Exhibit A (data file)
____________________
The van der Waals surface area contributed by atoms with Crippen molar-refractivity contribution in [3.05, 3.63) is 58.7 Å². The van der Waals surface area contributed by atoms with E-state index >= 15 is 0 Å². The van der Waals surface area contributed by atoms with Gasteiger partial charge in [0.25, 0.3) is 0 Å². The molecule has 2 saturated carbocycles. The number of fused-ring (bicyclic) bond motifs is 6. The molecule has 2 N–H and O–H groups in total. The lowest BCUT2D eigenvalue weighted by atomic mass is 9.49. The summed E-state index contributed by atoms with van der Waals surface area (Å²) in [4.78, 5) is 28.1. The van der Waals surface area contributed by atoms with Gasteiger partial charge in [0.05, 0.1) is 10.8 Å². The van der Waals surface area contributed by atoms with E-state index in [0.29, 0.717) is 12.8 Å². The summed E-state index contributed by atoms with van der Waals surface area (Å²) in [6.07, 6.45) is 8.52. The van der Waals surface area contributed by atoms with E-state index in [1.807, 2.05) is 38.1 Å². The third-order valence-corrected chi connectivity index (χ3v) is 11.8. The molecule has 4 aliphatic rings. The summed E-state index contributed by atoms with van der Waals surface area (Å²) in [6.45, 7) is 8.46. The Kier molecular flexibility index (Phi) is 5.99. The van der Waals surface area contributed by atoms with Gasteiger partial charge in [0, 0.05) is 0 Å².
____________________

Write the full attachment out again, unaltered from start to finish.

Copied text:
The van der Waals surface area contributed by atoms with Crippen molar-refractivity contribution in [3.05, 3.63) is 58.7 Å². The van der Waals surface area contributed by atoms with E-state index >= 15 is 0 Å². The van der Waals surface area contributed by atoms with Gasteiger partial charge in [0.25, 0.3) is 0 Å². The molecule has 2 saturated carbocycles. The number of fused-ring (bicyclic) bond motifs is 6. The molecule has 2 N–H and O–H groups in total. The lowest BCUT2D eigenvalue weighted by atomic mass is 9.49. The summed E-state index contributed by atoms with van der Waals surface area (Å²) in [4.78, 5) is 28.1. The van der Waals surface area contributed by atoms with Gasteiger partial charge in [0.05, 0.1) is 10.8 Å². The van der Waals surface area contributed by atoms with E-state index in [0.29, 0.717) is 12.8 Å². The summed E-state index contributed by atoms with van der Waals surface area (Å²) in [6.07, 6.45) is 8.52. The van der Waals surface area contributed by atoms with E-state index in [1.807, 2.05) is 38.1 Å². The third-order valence-corrected chi connectivity index (χ3v) is 11.8. The molecule has 4 aliphatic rings. The summed E-state index contributed by atoms with van der Waals surface area (Å²) in [6.45, 7) is 8.46. The Kier molecular flexibility index (Phi) is 5.99. The van der Waals surface area contributed by atoms with Gasteiger partial charge in [0, 0.05) is 0 Å².